Does Someone Have to Go?: TV Review

Chris Tomko/FOX
Awkward tension abounds, but the series does unveil the hard truths behind toxic office environments.

Emotions run high and tears flow freely in the Fox reality series as co-workers turn on each other to get rid of bad employees.

"This is not a game show," an employee featured on Fox's new series Does Someone Have to Go? says emotionally. "This is real life." The series, originally titled Toxic Office, visits businesses across the country, allowing employees 48 hours to evaluate and potentially terminate some of their peers. For anyone who has worked in a toxic office environment, the concept feels like a dream. Employees are given a voice regarding co-workers who might be lazy, unmotivated, gossips, or argumentative without being pegged as brownnosers or tattletales. 

Personal motivations are still at play, though, especially regarding salaries and office jealousies. This is particularly true in the case of the business profiled in the series' premiere, Velocity Merchant Services (VMS), a credit card processing firm in Downers Grove, IL, just outside of Chicago. The company's owner, Dema Barakat, has populated her business with family members (her husband, mother, brother and cousins), who all become early targets for the other employees regarding favoritism and excessive salaries based on nepotism.

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What a good corporate consultant might do is take months to slowly understand the workplace dynamics and problems presented in Does Someone Have to Go?, but the show ignites the highest drama from the situation by letting employees air their grievances in the open. In one example, employees were asked to evaluate their peers honestly on video, which is later played back to the group. The honesty (or scathing remarks) is brutal, and while there are some positive factors peppered in, only the most negative are of course given airtime.

The awkwardness and tension never leave the series, which has split up its premiere into two consecutive weeks of arguments, confrontations and family feuds. But as the employees select the three who will be considered for termination after evaluating each other based on salaries and performance, the emotions naturally begin to run high, and tears runneth over.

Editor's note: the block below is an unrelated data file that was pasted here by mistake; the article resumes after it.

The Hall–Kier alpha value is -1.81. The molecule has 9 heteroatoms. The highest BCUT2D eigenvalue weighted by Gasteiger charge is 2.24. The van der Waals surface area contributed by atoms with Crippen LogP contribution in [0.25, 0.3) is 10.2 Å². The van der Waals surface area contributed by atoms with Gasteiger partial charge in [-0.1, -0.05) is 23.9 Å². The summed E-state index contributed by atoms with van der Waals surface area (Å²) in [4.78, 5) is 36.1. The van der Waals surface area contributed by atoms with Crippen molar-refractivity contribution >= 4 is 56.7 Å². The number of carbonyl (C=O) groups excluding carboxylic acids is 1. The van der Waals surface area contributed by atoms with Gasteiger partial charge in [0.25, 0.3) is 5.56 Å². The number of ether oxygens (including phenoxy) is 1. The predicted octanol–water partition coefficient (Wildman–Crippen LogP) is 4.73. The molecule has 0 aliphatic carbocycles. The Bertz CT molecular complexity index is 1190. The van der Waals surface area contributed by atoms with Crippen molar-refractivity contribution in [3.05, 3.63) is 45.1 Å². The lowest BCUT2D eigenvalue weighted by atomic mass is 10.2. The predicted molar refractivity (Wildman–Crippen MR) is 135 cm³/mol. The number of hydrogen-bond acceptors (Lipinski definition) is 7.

Production company Endemol USA knows how to squeeze a tear out of both those onscreen and viewers, having also produced Extreme Makeover: Home Edition as well as the drama-filled Big Brother. But the stakes here are different. As one employee noted, people who are living paycheck to paycheck and depend on this income could lose their job: "I am not a number. I am a person." 

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The three employees tapped for potential termination have a chance to plead to their co-workers to keep their positions. Their presentations can be genuinely emotional and frustrating, particularly when someone has been selected unfairly because their co-workers don't really understand what they do, or they haven't had the tools to be as effective as they should be, while others are pardoned for sentimental reasons. Management, everyone learns, is hard. 

While some employees certainly do deserve to be put on notice, for others it's just an important wake-up call. But one wonders what the atmosphere in these offices will be like once the camera crews leave. Will anyone fully recover from those truth bombs? Or did they truly clear the air?

Does Someone Have to Go? is not easy to watch, though it is engrossing to see how alliances are formed and trust is broken. But it is not a game show. While its format plays up to drama and hype to create two hours of TV tension, it manages to make important points about how broken the corporate machine can be, and why. Sometimes people do have to go to make a business thrive, but watching it happen is no game.